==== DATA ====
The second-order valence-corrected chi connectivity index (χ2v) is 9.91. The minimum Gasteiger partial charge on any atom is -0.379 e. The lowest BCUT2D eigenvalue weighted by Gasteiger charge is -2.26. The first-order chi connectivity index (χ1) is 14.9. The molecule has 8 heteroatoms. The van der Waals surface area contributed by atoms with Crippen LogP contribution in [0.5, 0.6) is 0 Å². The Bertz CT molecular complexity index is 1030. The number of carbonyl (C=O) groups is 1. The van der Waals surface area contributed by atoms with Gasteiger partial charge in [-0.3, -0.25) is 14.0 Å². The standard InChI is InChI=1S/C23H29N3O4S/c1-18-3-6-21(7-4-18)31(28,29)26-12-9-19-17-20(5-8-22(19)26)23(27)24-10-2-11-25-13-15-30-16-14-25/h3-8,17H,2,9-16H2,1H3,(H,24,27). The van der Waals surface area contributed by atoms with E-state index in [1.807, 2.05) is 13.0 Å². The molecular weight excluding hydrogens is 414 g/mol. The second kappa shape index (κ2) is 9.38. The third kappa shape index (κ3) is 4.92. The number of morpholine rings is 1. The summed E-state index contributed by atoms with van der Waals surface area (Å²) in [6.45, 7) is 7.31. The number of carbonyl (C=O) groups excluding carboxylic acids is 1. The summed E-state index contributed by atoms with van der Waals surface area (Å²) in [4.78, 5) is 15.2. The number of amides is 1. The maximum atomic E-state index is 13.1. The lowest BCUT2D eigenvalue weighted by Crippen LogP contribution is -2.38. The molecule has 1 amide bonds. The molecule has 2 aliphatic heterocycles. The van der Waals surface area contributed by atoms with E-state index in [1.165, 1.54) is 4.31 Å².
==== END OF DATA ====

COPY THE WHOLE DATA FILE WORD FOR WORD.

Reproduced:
The second-order valence-corrected chi connectivity index (χ2v) is 9.91. The minimum Gasteiger partial charge on any atom is -0.379 e. The lowest BCUT2D eigenvalue weighted by Gasteiger charge is -2.26. The first-order chi connectivity index (χ1) is 14.9. The molecule has 8 heteroatoms. The van der Waals surface area contributed by atoms with Crippen LogP contribution in [0.5, 0.6) is 0 Å². The Bertz CT molecular complexity index is 1030. The number of carbonyl (C=O) groups is 1. The van der Waals surface area contributed by atoms with Gasteiger partial charge in [-0.3, -0.25) is 14.0 Å². The standard InChI is InChI=1S/C23H29N3O4S/c1-18-3-6-21(7-4-18)31(28,29)26-12-9-19-17-20(5-8-22(19)26)23(27)24-10-2-11-25-13-15-30-16-14-25/h3-8,17H,2,9-16H2,1H3,(H,24,27). The van der Waals surface area contributed by atoms with E-state index in [1.807, 2.05) is 13.0 Å². The molecular weight excluding hydrogens is 414 g/mol. The second kappa shape index (κ2) is 9.38. The third kappa shape index (κ3) is 4.92. The number of morpholine rings is 1. The summed E-state index contributed by atoms with van der Waals surface area (Å²) in [6.45, 7) is 7.31. The number of carbonyl (C=O) groups excluding carboxylic acids is 1. The summed E-state index contributed by atoms with van der Waals surface area (Å²) in [4.78, 5) is 15.2. The number of amides is 1. The maximum atomic E-state index is 13.1. The lowest BCUT2D eigenvalue weighted by Crippen LogP contribution is -2.38. The molecule has 1 amide bonds. The molecule has 2 aliphatic heterocycles. The van der Waals surface area contributed by atoms with E-state index in [1.165, 1.54) is 4.31 Å².